A Canadian collector claims that Canada unreasonably prevents the work of native artists finding international markets, using as his example sculpture by Haida artist John Robson (1846–1924), stating melodramatically:
"Canadian cultural property laws state, in essence, that any work by John Robson cannot be exported [...] Canada devours its children and then worships their bones".he says this is the significance of the 'Cultural Property Export and Import Act (R.S.C., 1985, c. C-51)' and specifically the section on the Canadian Cultural Property Export Control List. This shows how the collector's mind works, if something is listed as in some way regulated and requires following a procedure to attain an end, that end is considered by collectors as de facto 'banned'. What they mean is 'too much trouble for me'.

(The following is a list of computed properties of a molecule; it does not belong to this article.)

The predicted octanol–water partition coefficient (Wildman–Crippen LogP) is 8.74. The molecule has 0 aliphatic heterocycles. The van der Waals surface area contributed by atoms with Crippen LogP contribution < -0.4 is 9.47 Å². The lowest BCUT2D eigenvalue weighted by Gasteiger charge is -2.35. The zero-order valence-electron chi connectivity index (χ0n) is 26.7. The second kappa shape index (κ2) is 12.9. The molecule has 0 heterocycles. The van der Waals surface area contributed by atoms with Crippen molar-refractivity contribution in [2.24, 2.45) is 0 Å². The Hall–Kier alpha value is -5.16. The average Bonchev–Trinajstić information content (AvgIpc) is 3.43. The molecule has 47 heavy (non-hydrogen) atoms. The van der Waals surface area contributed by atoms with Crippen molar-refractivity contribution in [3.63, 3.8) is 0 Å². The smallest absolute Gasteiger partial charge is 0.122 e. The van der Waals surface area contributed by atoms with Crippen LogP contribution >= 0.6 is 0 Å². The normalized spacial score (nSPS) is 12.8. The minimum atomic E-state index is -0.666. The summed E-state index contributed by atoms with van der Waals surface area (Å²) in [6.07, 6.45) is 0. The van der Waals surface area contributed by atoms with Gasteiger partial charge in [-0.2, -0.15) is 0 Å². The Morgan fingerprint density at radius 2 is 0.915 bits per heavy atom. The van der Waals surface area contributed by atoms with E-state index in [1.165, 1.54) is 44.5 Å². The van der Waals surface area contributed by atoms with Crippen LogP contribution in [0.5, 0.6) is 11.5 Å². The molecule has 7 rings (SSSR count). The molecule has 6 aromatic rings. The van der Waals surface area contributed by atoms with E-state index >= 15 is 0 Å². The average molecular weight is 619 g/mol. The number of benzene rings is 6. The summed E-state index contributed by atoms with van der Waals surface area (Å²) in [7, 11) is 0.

Here is the official Guide to Exporting Cultural Property from Canada and the Regulations Respecting the Export from Canada of Cultural Property .This is precisely the sort of regulation that is needed to stop all those Hopi masks etc. appearing on sale in foreign markets.
Perhaps it is time that North American collectors and dealers stopped dishonestly misrepresenting (as here) the existing legislative means to regulate the movement of cultural property, accepted that such things are necessary and settled down to helping clean up the trade.